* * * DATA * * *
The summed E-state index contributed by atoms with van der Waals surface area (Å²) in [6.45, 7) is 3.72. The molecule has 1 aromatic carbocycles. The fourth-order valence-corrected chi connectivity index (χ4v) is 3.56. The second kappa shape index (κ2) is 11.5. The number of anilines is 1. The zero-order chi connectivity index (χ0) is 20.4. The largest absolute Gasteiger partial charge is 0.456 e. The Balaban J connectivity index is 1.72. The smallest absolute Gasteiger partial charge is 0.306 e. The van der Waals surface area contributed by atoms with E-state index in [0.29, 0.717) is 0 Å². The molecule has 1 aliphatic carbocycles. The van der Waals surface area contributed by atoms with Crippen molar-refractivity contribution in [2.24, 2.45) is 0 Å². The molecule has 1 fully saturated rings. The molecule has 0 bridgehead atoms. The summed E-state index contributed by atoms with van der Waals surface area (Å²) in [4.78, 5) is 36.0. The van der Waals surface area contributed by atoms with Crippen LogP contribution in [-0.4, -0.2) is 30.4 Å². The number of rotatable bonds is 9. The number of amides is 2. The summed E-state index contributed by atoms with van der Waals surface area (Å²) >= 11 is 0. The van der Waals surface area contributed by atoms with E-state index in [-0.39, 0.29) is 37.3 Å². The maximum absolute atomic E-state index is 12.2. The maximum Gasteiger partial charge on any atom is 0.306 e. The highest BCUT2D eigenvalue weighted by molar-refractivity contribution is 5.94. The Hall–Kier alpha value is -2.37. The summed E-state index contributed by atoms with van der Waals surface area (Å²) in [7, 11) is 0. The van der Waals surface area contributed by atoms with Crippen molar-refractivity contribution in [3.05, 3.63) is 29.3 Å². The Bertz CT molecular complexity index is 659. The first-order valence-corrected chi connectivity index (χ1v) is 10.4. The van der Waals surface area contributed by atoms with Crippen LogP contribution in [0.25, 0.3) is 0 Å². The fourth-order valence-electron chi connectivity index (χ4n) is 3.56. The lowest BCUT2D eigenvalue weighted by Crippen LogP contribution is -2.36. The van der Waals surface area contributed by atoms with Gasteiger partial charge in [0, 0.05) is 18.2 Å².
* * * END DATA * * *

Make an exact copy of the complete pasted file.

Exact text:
The summed E-state index contributed by atoms with van der Waals surface area (Å²) in [6.45, 7) is 3.72. The molecule has 1 aromatic carbocycles. The fourth-order valence-corrected chi connectivity index (χ4v) is 3.56. The second kappa shape index (κ2) is 11.5. The number of anilines is 1. The zero-order chi connectivity index (χ0) is 20.4. The largest absolute Gasteiger partial charge is 0.456 e. The Balaban J connectivity index is 1.72. The smallest absolute Gasteiger partial charge is 0.306 e. The van der Waals surface area contributed by atoms with E-state index in [0.29, 0.717) is 0 Å². The molecule has 1 aliphatic carbocycles. The van der Waals surface area contributed by atoms with Crippen molar-refractivity contribution in [2.24, 2.45) is 0 Å². The molecule has 1 fully saturated rings. The molecule has 0 bridgehead atoms. The summed E-state index contributed by atoms with van der Waals surface area (Å²) in [4.78, 5) is 36.0. The van der Waals surface area contributed by atoms with Crippen LogP contribution in [-0.4, -0.2) is 30.4 Å². The number of rotatable bonds is 9. The number of amides is 2. The summed E-state index contributed by atoms with van der Waals surface area (Å²) >= 11 is 0. The van der Waals surface area contributed by atoms with E-state index in [-0.39, 0.29) is 37.3 Å². The maximum absolute atomic E-state index is 12.2. The maximum Gasteiger partial charge on any atom is 0.306 e. The highest BCUT2D eigenvalue weighted by molar-refractivity contribution is 5.94. The Hall–Kier alpha value is -2.37. The summed E-state index contributed by atoms with van der Waals surface area (Å²) in [7, 11) is 0. The van der Waals surface area contributed by atoms with Crippen molar-refractivity contribution in [3.05, 3.63) is 29.3 Å². The Bertz CT molecular complexity index is 659. The first-order valence-corrected chi connectivity index (χ1v) is 10.4. The van der Waals surface area contributed by atoms with Crippen LogP contribution in [0.25, 0.3) is 0 Å². The fourth-order valence-electron chi connectivity index (χ4n) is 3.56. The lowest BCUT2D eigenvalue weighted by Crippen LogP contribution is -2.36. The van der Waals surface area contributed by atoms with Gasteiger partial charge in [0, 0.05) is 18.2 Å².